What Is a Fine Needle Aspiration (FNA) Biopsy?

Reasons for a FNA, Procedure, and Side Effects

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What is a fine needle aspiration and how are they used to diagnose lung cancer?. istockphoto.com

Your doctor may have recommended an FNA (fine needle) of a tumor. How is the procedure done, what kind of results may you expect, and what are the possible side effects?

Overview

A fine needle aspiration biopsy (FNA biopsy) is a test done to see if a tumor is benign (non-cancerous) or malignant (cancerous). In the procedure, a fine (but long) needle is inserted through the surface of the skin and into a tumor.

A small sample is aspirated and the needle removed.

Reasons to Do a FNA

If your doctor has found a tumor on a chest x-ray or CT scan, she may have some idea whether or not the nodule or mass is cancer. Yet benign and malignant tumors can look very similar on a scan. 

Procedure

A fine needle aspiration (FNA) is done by inserting a thin needle from the outside of the body into a tumor and removing cells that can be evaluated under the microscope. A pathologist looks at the cells to see if the suspicious tumor is cancer and if it is cancer, what type of cancer.

With lung cancer, the needle is inserted into the chest through the skin on the chest and into a tumor which is often found on a CT scan of the chest. Doctors can make sure the needle goes to the right part of the lung by watching it through ultrasound or a CT scanner. If a lesion is more easily approached than those in the lung (for example, lymph nodes that can be felt), FNA may be used on that site instead of the lungs.

Advantages

FNA is less invasive than an open biopsy of the lung, one through an incision into the chest. Learn more about the different biopsy techniques which may be used to diagnose lung cancer.

In a 2016 study, it was found that FNA was successful in retrieving a sample sufficient to adequately diagnosis lung cancer in 91 percent of people on which the procedure was performed.

It's important to note, however, that this procedure is not possible for all tumors, and may not be an option for tumors at some locations in the lungs.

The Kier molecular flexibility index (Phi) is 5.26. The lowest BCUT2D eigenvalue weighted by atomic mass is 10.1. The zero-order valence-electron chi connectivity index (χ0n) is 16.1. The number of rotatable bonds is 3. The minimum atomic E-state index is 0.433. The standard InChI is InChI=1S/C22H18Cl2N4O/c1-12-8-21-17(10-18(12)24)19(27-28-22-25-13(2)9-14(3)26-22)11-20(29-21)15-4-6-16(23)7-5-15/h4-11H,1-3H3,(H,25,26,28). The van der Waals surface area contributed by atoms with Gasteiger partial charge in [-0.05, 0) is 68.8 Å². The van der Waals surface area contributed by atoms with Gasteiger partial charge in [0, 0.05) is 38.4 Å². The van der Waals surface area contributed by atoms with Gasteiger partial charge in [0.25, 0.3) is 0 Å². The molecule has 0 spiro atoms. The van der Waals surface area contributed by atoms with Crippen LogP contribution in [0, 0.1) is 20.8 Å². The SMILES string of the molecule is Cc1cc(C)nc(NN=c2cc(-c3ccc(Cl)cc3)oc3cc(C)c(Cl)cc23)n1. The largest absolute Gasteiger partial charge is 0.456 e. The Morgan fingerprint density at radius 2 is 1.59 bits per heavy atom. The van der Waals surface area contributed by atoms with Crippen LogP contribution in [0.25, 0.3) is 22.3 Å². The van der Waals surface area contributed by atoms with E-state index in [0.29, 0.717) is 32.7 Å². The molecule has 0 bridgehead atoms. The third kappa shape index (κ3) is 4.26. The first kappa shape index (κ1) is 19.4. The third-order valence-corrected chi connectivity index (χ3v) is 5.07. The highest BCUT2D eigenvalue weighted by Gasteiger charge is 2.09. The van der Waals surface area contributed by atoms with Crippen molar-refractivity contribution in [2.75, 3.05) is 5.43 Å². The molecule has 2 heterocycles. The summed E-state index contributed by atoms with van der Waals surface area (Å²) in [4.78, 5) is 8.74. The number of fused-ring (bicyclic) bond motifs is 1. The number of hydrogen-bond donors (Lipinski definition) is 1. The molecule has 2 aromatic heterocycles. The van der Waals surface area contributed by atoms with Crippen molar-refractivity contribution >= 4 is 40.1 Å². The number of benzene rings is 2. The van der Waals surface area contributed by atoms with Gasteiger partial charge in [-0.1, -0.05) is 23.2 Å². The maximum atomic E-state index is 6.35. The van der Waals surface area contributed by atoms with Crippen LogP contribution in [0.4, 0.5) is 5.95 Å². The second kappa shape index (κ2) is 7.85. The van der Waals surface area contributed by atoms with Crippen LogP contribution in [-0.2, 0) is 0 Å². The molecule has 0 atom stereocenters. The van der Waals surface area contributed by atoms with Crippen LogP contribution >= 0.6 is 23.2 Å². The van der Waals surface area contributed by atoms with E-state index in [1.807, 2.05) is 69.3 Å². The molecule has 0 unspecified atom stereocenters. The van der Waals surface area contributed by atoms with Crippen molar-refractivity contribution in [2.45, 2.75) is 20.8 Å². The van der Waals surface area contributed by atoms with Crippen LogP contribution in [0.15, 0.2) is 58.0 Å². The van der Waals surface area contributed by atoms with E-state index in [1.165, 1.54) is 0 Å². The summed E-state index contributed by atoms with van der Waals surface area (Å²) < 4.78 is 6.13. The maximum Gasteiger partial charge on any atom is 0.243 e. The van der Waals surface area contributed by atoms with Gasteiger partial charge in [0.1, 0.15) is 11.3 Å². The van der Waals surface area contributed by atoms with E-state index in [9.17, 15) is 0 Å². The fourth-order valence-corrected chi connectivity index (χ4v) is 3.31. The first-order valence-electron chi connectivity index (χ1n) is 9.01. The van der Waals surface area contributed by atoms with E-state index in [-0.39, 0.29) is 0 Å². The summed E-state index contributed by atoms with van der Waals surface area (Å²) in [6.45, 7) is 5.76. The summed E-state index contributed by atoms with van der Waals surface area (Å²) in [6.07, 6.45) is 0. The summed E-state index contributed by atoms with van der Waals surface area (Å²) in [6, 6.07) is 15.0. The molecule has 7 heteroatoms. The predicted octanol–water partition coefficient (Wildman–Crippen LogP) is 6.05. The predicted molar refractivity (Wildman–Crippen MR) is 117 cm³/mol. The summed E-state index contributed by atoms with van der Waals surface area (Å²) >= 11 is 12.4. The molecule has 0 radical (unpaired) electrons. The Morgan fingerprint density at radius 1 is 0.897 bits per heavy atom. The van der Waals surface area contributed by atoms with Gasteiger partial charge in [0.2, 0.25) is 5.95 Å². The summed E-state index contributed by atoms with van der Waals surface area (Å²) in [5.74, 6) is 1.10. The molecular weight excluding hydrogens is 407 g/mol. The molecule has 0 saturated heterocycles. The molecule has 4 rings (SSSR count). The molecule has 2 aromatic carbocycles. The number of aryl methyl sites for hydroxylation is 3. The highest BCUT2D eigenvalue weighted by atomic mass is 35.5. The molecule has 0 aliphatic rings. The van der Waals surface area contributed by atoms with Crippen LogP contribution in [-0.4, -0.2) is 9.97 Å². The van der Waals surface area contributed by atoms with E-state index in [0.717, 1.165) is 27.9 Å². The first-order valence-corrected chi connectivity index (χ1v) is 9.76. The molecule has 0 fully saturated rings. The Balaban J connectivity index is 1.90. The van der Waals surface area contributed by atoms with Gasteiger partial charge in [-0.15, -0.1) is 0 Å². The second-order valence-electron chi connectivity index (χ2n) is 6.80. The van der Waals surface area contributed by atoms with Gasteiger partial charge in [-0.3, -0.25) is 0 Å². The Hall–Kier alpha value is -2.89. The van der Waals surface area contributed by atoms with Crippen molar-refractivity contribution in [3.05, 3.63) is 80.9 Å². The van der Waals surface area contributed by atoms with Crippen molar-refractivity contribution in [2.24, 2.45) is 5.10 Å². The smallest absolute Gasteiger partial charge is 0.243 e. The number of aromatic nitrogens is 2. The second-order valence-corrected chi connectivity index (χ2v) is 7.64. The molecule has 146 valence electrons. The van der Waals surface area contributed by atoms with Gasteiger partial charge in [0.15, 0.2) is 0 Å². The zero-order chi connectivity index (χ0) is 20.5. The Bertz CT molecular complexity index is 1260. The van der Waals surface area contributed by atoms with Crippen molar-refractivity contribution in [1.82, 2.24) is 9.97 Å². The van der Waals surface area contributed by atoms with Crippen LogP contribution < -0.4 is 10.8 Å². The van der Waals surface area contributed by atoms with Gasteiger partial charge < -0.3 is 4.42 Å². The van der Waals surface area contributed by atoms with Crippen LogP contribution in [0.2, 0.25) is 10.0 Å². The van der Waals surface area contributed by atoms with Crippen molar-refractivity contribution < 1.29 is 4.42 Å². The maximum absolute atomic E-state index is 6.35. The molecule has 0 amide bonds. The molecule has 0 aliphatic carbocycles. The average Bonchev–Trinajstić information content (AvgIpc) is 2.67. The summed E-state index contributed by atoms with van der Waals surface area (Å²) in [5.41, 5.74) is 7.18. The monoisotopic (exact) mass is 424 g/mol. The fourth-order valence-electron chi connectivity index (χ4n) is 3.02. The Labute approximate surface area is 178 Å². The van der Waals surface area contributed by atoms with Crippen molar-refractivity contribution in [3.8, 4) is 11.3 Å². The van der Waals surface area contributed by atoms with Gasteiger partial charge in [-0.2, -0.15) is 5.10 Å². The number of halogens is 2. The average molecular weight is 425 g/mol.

False Positives

In the above-mentioned study, it was found that FNA was very sensitive in diagnosing in lung cancer. That said, FNA can sometimes deliver false positive results, in other words, finding a cancer which is actually not there. In this study, it was found that specificity of the technique was 81 percent, mean that around 20 percent of the time an incorrect diagnosis of cancer may be made. This is one important reason why doctors usually use a combination of tests to diagnosis lung cancer (unless a large specimen can be obtained in an open biopsy.)

Complications

There are several complications that are possible with a FNA, but in general, this procedure is less invasive and safer than other methods of getting a specimen for a biopsy.

  • Bleeding - You doctor will talk to you about any medications you take that can increase bleeding time. It's important to note that some nutritional supplements and herbal preparations can increase bleeding time and to let your doctor know about any over-the-counter medications or supplements you are using. Bleeding (pulmonary hemorrahge) most commonly occurs in elderly people.
  • Pneumothorax - An air leak is a common complication, with some degree of air leak occurring in around half of the people who have this procedure. If a pneumothorax occurs, a chest tube may need to be inserted. At times the chest tube will need to be left in place for a period of time until your lung re-expands and the pneumothorax has resolved.
  • Tumor seeding - There is a hypothetical risk that FNA could result in tumor seeding. The thought is that some of the cells removed through the biopsy could be left behind along the course of the needle as it is removed. If this occurred, the cells could grow in the spot in which they were left behind and start a new tumor (metastasis.) 

    Getting Your Results

    Talk to your doctor at the time of your biopsy and ask when she will expect the results to be available? Will you be called on the phone or do you need to set up a separate appointment to discuss the results?

    Also Known As: needle aspiration biopsy (NAB), fine needle aspiration cytology (FNAC)

    Sources:

    Capalbo, E., Peli, M., Lovisatti, M., Cosentino, M., Mariani, P., Berti, E., and M. Cariati. Trans-Thoracic Biopsy of Lung Lesions: FNAB or CNB? Our Experience and Review of the Literature. La Raiologica Medica. 2014. 119(8):572-94.

    Sangha, B., Hague, C., Jessup, J., O’Connor, R., and J. Mayo. Transthoracic Computed Tomography-Guided Lung Needle Biopsy: Comparison of Core Needle and Fine Needle Aspiration Techniques. Canadian Association of Radiologists Journal. 2016. 67(3):284-9.

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